• Status: Solved
  • Priority: Medium
  • Security: Public
  • Views: 995
  • Last Modified:

vmware 1.82tb partition limitation?

I am new, just yesterday, to VMware ESX 3i so let's get that out there. Our server is a Dell 2950 with a Dell MD1000 direct attached storage system filled with 15 1TB drives via a perc 6 card. When I go into the VM Infrastructure client I see the 11TB array but can only use 1.82TB at any one time. I would like to use all of it at once? How do I do this? thanks everyone
4-18-2009-9-05-54-AM.jpg
0
kjudd
Asked:
kjudd
  • 4
  • 2
1 Solution
 
65tdCommented:
Actually the limit is 2 TB.
See the following doc page 3 (VMFS-3):
http://www.vmware.com/pdf/vi3_35/esx_3/r35/vi3_35_25_config_max.pdf

One can Extend the 2TB, essentially joining them, but in researching it, not recommended by me.
0
 
kjuddAuthor Commented:
Wasn't expecting that. Figured all these major companies used vmware and it would be scalable up to 64TB or beyond per VPS. No matter. If I run Windows 2003 SVR I can GPT the disk to 12TB without issue so my next question is what's the best virtualization software that I can lay on top of 2003 svr?
0
VIDEO: THE CONCERTO CLOUD FOR HEALTHCARE

Modern healthcare requires a modern cloud. View this brief video to understand how the Concerto Cloud for Healthcare can help your organization.

 
65tdCommented:
Depends on what one is trying to accomplish, production or dev/test environments.  
32 bit and or 64 bit OS's for the virtuals, chose could affect host OS?
How much RAM and number of NICs on the server?

I prefer VMWare server for testing and ESX for production.
Maybe one should look at Microsofts' Hyper-V.

http://www.microsoft.com/windowsserver2008/en/us/hyperv-main.aspx

0
 
markzzCommented:
The point to consider here is do you have a single Server which addresses more than 2TB of disk or do any of you servers address more than a single 2 TB disk.
For me I don't address any one Lun larger than 1TB but I have 20 odd LUNS. Therefore if a virtual guest which requires more than 1TB of disk it's not considered suitable for the virtual environment.
Although I'm not very familiar with the Dell hardware I expect you can create multiple logical volumes at a controller level.
This of course would require you to delete all existing logical volumes.
I would suggest you create a 1GB logical disk for ESXi to be installed to and 15x 1TB Logical volumes for your VMFS volumes.
This will also make your server much more managable.
I must high light that the controller may well be incapable of keeping up with the IO requirements, but hey give it a go.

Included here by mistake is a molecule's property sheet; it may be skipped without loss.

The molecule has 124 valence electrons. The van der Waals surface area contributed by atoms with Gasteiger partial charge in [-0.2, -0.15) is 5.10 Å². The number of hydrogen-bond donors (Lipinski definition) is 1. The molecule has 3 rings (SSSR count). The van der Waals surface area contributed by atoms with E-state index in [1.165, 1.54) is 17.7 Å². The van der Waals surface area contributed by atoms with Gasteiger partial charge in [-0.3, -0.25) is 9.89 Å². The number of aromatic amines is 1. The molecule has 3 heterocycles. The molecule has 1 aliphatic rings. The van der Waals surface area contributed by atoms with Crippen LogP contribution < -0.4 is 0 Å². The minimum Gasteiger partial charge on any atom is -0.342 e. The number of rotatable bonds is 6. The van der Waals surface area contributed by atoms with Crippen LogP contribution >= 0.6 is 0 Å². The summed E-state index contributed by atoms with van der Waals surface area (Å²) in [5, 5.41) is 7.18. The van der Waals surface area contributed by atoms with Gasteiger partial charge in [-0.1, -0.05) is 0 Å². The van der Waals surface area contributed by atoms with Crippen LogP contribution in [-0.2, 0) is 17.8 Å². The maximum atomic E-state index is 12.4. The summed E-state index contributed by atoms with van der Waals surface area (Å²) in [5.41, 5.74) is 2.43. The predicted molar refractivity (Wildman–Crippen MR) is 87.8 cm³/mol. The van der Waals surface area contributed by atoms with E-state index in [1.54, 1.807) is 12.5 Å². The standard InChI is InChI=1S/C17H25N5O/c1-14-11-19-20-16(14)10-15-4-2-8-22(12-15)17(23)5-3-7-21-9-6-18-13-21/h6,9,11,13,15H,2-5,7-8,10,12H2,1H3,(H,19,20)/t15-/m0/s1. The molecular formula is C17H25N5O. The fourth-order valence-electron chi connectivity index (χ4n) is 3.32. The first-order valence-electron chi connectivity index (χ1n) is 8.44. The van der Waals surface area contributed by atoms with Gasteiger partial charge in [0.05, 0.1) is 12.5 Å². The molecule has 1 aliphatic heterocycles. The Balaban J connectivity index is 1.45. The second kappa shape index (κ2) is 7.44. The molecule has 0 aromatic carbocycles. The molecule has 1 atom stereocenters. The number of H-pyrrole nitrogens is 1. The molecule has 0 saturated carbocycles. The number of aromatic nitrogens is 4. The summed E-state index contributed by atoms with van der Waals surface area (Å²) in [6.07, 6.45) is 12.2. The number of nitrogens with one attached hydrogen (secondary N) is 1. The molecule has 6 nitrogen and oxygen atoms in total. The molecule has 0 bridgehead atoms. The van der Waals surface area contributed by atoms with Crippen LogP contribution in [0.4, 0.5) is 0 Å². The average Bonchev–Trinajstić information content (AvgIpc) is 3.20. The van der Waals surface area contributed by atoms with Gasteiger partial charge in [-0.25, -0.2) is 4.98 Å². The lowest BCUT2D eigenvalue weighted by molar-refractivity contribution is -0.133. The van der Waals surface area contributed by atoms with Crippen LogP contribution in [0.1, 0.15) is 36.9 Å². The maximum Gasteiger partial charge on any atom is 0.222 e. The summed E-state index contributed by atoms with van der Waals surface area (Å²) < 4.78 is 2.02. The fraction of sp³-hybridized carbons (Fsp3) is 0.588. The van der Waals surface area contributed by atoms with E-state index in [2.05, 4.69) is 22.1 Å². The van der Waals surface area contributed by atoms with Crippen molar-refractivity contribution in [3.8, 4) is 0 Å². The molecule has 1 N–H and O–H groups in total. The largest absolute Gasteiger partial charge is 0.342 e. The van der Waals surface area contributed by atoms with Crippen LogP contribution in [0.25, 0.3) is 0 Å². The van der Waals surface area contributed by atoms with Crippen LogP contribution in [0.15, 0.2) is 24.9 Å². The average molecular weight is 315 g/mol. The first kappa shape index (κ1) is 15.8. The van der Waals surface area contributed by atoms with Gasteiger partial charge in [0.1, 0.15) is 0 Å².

The other point raised here was looking at other virtualisation technologies.
Unfortunatly ESX is in my opinion your most scalable and enterprise level solution.
Xen is getting there, MS's Hyper-V is still a toy much like VMWares free "VMWare Server". The advantage of using "VMWare Server" is the ease of which you can migrate to ESX or ESXi.
If you are trying your hand and intend moving forward with virtualising your DataCentre VMWare is the obvious choice but it will not be ESXi for long as it doesn't offer the failover and HA features of ESX.
Back to your disk.
Break the disk up into Logical volumes, it good practice even in a Windows environment..
 
0
 
65tdCommented:
Agree with comments post by markzz.

We use multiple 2 TB (1.95 TB) LUNs, if a vm needs more disk than the standard OS (32GB) and small data drive (72 GB), then we utilize RDM's.
0
 
kjuddAuthor Commented:
Great input guys. This server will be a production server that will have multiple uses. It's primary role will be the backup of our primary backup server so that's why I need over 2tb. Since we have to colocate this I wanted to virtualize it so I can get my monies worth. So if vmware has 2tb limit then I can't do the bare metal version and looking at their known issues list I can't say I would want to risk it. Parallels containers seems expensive and ms virtual server r2 doesn't support multiple cpus. Does that make sense?
0

Featured Post

Keep up with what's happening at Experts Exchange!

Sign up to receive Decoded, a new monthly digest with product updates, feature release info, continuing education opportunities, and more.

  • 4
  • 2
Tackle projects and never again get stuck behind a technical roadblock.
Join Now